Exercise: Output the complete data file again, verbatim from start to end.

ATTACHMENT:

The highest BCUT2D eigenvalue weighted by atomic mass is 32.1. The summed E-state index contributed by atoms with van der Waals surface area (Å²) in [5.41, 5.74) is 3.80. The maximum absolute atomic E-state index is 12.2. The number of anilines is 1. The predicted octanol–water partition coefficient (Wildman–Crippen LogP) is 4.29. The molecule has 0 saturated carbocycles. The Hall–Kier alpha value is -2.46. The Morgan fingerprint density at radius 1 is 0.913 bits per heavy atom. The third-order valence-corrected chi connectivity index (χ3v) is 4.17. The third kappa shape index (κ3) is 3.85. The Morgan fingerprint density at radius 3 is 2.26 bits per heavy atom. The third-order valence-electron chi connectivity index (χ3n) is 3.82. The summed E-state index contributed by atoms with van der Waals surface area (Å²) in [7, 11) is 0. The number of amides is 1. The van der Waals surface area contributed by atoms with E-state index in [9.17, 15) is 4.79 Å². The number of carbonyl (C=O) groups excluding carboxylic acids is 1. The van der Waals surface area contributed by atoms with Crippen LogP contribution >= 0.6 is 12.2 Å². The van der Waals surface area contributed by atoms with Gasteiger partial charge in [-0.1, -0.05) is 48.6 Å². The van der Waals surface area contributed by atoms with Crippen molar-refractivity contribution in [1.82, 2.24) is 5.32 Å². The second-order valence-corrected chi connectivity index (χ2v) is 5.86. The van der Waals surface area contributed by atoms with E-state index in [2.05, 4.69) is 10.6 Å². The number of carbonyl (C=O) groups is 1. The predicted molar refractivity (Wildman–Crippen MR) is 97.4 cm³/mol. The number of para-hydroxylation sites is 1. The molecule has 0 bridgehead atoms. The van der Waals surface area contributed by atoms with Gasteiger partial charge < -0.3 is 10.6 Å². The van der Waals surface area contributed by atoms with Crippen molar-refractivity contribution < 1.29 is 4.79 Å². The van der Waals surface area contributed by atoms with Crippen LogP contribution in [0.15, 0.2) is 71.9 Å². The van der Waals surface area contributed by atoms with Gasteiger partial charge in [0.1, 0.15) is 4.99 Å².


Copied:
The highest BCUT2D eigenvalue weighted by atomic mass is 32.1. The summed E-state index contributed by atoms with van der Waals surface area (Å²) in [5.41, 5.74) is 3.80. The maximum absolute atomic E-state index is 12.2. The number of anilines is 1. The predicted octanol–water partition coefficient (Wildman–Crippen LogP) is 4.29. The molecule has 0 saturated carbocycles. The Hall–Kier alpha value is -2.46. The Morgan fingerprint density at radius 1 is 0.913 bits per heavy atom. The third-order valence-corrected chi connectivity index (χ3v) is 4.17. The third kappa shape index (κ3) is 3.85. The Morgan fingerprint density at radius 3 is 2.26 bits per heavy atom. The third-order valence-electron chi connectivity index (χ3n) is 3.82. The summed E-state index contributed by atoms with van der Waals surface area (Å²) in [7, 11) is 0. The number of amides is 1. The van der Waals surface area contributed by atoms with E-state index in [9.17, 15) is 4.79 Å². The number of carbonyl (C=O) groups excluding carboxylic acids is 1. The van der Waals surface area contributed by atoms with Crippen LogP contribution >= 0.6 is 12.2 Å². The van der Waals surface area contributed by atoms with Gasteiger partial charge in [-0.1, -0.05) is 48.6 Å². The van der Waals surface area contributed by atoms with Crippen molar-refractivity contribution in [1.82, 2.24) is 5.32 Å². The second-order valence-corrected chi connectivity index (χ2v) is 5.86. The van der Waals surface area contributed by atoms with E-state index in [2.05, 4.69) is 10.6 Å². The number of carbonyl (C=O) groups is 1. The predicted molar refractivity (Wildman–Crippen MR) is 97.4 cm³/mol. The number of para-hydroxylation sites is 1. The molecule has 0 bridgehead atoms. The van der Waals surface area contributed by atoms with Gasteiger partial charge < -0.3 is 10.6 Å². The van der Waals surface area contributed by atoms with Crippen molar-refractivity contribution < 1.29 is 4.79 Å². The van der Waals surface area contributed by atoms with Crippen LogP contribution in [0.15, 0.2) is 71.9 Å². The van der Waals surface area contributed by atoms with Gasteiger partial charge in [0.1, 0.15) is 4.99 Å².